What’s New In Television On Netflix This Week

05.09.14 4 years ago 12 Comments

If you’ve already watched the Best 25 Best Shows on Netflix, powered through the Next 25 Best TV Shows on Netflix, and got caught up on this week’s best new movies on Netflix, we now have even more Netflix options for you. Here’s all the recently released seasons of television on Netflix, plus upcoming expirations and Netflix TV news.

Pick of the Week

Top Gear: Series 20 — If you have six days and 19 hours to spare, you can now watch 20 of the first 21 seasons of UK’s phenomenally popular series, Top Gear, a fantastically fun series about obscenely expensive cars. Actually strike that: For some reason, Netflix has seasons 2-20 now, but not the first season. In season 20, the boys race a car against a yacht, test out the new London bus, and drive across Spain. Oh, and Game of Thrones‘ Charles Dance is one of the stars who race around in a reasonably priced car (his time, however, is not great).

Expiring Soon

Nothing of note, unless you have a two-year-old that loves Trotro, which will be expiring on June 1st.

Netflix News of Note — In early June, Netflix will release Breaking Bad in 4K, i.e. remastered to work on Ultra HD television sets with 5.1 surround sound. It’s also official now: Netflix is raising prices on new customers.

The Rest of Netflix’s Recent Releases

Royal Pains: Season 5 — I can’t believe that Royal Pains has been on for five seasons already. Does Mark Feuerstein ever age? This season, Dr. Lawson gets a career upgrade, which I didn’t realize was possible for a doctor living in the Hamptons who treats wealthy people. Did the insurance company increase co-pays? Anyway, Royal Pains used to be one of the highest rated series on USA Network, but it’s lost some of its following. Switching out Brooke D’Orsay for Jill Flint as the love interest didn’t apparently help, either. Nevertheless, if you want to get caught up before season six this summer, now’s the time to get in. It’s not a bad watch-in-the-background-while-you’re-doing-the-laundry-or-making-dinner show.

Psych: Season 7 — I had most of the the seventh season of Psych on my DVR for about six months before finally abandoning any notion that I’d catch up. Now that the seventh season is on Netflix, I can add it to my Netflix queue and probably end up keeping it there for months. It was once a great show, but it got kind of stale and repetitive by the fourth season. Still, the first three seasons of Psych (also available) are perfect summer watching.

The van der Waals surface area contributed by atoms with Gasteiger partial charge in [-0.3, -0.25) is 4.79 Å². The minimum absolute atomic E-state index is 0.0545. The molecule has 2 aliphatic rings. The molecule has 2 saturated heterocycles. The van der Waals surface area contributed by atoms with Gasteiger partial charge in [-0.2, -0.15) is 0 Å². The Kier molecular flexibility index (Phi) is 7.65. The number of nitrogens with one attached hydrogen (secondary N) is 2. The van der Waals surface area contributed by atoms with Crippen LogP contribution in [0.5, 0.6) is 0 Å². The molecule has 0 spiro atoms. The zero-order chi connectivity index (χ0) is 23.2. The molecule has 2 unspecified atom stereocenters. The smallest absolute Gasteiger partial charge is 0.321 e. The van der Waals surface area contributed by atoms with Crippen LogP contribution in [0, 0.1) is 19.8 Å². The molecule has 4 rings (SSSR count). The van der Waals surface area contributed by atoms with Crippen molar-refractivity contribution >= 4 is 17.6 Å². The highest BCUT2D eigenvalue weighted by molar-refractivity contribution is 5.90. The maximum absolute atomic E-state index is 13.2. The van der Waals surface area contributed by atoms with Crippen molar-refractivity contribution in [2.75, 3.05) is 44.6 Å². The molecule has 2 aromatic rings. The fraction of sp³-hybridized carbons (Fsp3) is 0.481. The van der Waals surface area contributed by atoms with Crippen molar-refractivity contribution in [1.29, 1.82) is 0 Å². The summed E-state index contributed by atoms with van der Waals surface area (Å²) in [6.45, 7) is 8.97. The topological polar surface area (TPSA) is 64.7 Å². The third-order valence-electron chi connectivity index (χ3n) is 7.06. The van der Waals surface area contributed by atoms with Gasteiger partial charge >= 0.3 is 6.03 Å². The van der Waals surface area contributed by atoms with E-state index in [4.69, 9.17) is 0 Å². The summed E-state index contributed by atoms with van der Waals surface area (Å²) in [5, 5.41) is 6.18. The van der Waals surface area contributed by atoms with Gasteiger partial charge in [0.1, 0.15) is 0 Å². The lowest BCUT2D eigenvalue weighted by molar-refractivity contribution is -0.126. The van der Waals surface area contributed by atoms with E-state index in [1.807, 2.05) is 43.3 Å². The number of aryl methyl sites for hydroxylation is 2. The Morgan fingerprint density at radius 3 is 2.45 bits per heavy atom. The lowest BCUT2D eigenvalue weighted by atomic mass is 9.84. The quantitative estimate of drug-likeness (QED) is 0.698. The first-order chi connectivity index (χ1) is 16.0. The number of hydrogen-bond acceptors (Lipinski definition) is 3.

Freakshow: Season 1 — AMC is a weird network. It gives us several of the best shows on television — Mad Men, Breaking Bad, and The Walking Dead — and then drops bizarre unscripted programming on us, like Small Time Security, Kevin Smith’s Comic Book Men and this, which follows Todd Ray’s quirky family business – the Venice Beach Freakshow. Spectators gather to see truly unique people, specimens and creatures. AMC: Home of prestige television … and crappy little reality shows.

Switched at Birth: Season 3 — There is a really quick turnaround for the ABC Family drama, about a pair of unsuspecting teens who discover they were accidentally switched at birth. The first half of season three finished airing in March, and it’s already being made available on Netflix ahead of the second half of the series, which returns to ABC Family in June. It’s not exactly the Uproxx demo, but it’s popular among teens and it has a Peabody award, so teenage girls could do worse.

Legit: Season 1 — The FXX show turned out to be an unexpectedly hilarious show considering that it’s often about screwing with a guy who has muscular dystrophy (DJ Qualls) and a mother who fakes illnesses. Stand-up Jim Jeffries, playing a fictionalized version of himself, mixes incredibly politically incorrect, raunchy humor and adolescent sweetness to create a weirdly funny and touching series. With season two wrapping up next week, it’s a good time to catch up now.

Aqua Teen Hunger Force: Season 2 — Ten seasons of the show exist, but there’s only two on Netflix, but it’s a good start to one of television’s best animated shows, which is about smart-mouthed fast-food superheroes Master Shake, Meatwad and Frylock taking on monsters, aliens and their neighbor, Carl.

The Boondocks: Season 2 — The first two of Aaron McGruder’s controversial Cartoon Network animated series are now on Netflix. Watch the satirical series that ABC news both raved and condemned for its “unapologetic, sometimes unpopular, views on various issues, including race, politics, the war on terrorism and the September 11 attacks.”

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